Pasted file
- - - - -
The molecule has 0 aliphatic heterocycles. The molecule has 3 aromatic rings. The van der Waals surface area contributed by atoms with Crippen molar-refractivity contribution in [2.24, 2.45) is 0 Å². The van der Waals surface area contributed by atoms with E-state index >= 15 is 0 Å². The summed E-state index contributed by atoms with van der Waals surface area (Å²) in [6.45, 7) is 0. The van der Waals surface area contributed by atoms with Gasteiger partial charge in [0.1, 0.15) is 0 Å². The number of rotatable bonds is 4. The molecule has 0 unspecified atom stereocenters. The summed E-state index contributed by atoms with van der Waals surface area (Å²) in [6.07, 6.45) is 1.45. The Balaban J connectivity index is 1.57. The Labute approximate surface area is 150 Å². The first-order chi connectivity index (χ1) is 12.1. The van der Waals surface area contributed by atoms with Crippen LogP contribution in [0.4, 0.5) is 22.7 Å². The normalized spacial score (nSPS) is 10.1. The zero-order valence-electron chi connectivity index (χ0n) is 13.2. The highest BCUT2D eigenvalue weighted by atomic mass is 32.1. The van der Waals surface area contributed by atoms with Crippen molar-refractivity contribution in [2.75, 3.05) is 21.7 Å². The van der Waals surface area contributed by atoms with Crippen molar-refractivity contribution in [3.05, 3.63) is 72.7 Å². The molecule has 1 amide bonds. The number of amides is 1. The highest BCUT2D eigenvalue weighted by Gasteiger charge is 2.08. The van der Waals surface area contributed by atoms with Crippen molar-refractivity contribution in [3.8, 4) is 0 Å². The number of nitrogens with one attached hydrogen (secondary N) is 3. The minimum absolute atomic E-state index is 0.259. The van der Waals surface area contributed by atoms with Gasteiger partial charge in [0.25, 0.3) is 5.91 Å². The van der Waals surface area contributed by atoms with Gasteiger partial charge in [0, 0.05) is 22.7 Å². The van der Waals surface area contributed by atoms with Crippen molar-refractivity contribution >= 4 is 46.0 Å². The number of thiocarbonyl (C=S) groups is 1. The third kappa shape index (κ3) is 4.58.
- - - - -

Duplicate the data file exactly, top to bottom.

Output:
The molecule has 0 aliphatic heterocycles. The molecule has 3 aromatic rings. The van der Waals surface area contributed by atoms with Crippen molar-refractivity contribution in [2.24, 2.45) is 0 Å². The van der Waals surface area contributed by atoms with E-state index >= 15 is 0 Å². The summed E-state index contributed by atoms with van der Waals surface area (Å²) in [6.45, 7) is 0. The van der Waals surface area contributed by atoms with Gasteiger partial charge in [0.1, 0.15) is 0 Å². The number of rotatable bonds is 4. The molecule has 0 unspecified atom stereocenters. The summed E-state index contributed by atoms with van der Waals surface area (Å²) in [6.07, 6.45) is 1.45. The Balaban J connectivity index is 1.57. The Labute approximate surface area is 150 Å². The first-order chi connectivity index (χ1) is 12.1. The van der Waals surface area contributed by atoms with Crippen LogP contribution in [0.4, 0.5) is 22.7 Å². The normalized spacial score (nSPS) is 10.1. The zero-order valence-electron chi connectivity index (χ0n) is 13.2. The highest BCUT2D eigenvalue weighted by atomic mass is 32.1. The van der Waals surface area contributed by atoms with Crippen molar-refractivity contribution in [2.75, 3.05) is 21.7 Å². The van der Waals surface area contributed by atoms with Crippen molar-refractivity contribution in [3.05, 3.63) is 72.7 Å². The molecule has 1 amide bonds. The number of amides is 1. The highest BCUT2D eigenvalue weighted by Gasteiger charge is 2.08. The van der Waals surface area contributed by atoms with Crippen molar-refractivity contribution in [3.8, 4) is 0 Å². The number of nitrogens with one attached hydrogen (secondary N) is 3. The minimum absolute atomic E-state index is 0.259. The van der Waals surface area contributed by atoms with Gasteiger partial charge in [0.25, 0.3) is 5.91 Å². The van der Waals surface area contributed by atoms with Gasteiger partial charge in [0, 0.05) is 22.7 Å². The van der Waals surface area contributed by atoms with Crippen molar-refractivity contribution >= 4 is 46.0 Å². The number of thiocarbonyl (C=S) groups is 1. The third kappa shape index (κ3) is 4.58.